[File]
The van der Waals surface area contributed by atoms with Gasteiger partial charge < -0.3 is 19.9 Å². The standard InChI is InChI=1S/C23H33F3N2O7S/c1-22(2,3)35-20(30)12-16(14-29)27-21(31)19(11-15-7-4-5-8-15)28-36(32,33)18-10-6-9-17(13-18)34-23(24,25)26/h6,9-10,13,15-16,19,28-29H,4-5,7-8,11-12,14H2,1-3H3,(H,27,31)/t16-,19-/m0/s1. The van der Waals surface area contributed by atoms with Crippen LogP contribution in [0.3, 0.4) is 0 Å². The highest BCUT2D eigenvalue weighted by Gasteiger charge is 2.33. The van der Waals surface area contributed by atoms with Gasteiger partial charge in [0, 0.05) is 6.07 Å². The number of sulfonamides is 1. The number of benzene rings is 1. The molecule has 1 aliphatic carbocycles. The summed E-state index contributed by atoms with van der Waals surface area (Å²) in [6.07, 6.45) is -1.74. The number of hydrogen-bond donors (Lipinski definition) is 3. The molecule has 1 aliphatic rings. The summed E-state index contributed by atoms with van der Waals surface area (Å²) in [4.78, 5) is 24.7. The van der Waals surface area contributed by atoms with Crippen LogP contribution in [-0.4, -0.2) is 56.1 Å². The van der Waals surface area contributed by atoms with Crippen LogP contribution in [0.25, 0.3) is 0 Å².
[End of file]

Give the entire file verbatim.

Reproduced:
The van der Waals surface area contributed by atoms with Gasteiger partial charge < -0.3 is 19.9 Å². The standard InChI is InChI=1S/C23H33F3N2O7S/c1-22(2,3)35-20(30)12-16(14-29)27-21(31)19(11-15-7-4-5-8-15)28-36(32,33)18-10-6-9-17(13-18)34-23(24,25)26/h6,9-10,13,15-16,19,28-29H,4-5,7-8,11-12,14H2,1-3H3,(H,27,31)/t16-,19-/m0/s1. The van der Waals surface area contributed by atoms with Crippen LogP contribution in [0.3, 0.4) is 0 Å². The highest BCUT2D eigenvalue weighted by Gasteiger charge is 2.33. The van der Waals surface area contributed by atoms with Gasteiger partial charge in [0, 0.05) is 6.07 Å². The number of sulfonamides is 1. The number of benzene rings is 1. The molecule has 1 aliphatic carbocycles. The summed E-state index contributed by atoms with van der Waals surface area (Å²) in [6.07, 6.45) is -1.74. The number of hydrogen-bond donors (Lipinski definition) is 3. The molecule has 1 aliphatic rings. The summed E-state index contributed by atoms with van der Waals surface area (Å²) in [4.78, 5) is 24.7. The van der Waals surface area contributed by atoms with Crippen LogP contribution in [-0.4, -0.2) is 56.1 Å². The van der Waals surface area contributed by atoms with Crippen LogP contribution in [0.25, 0.3) is 0 Å².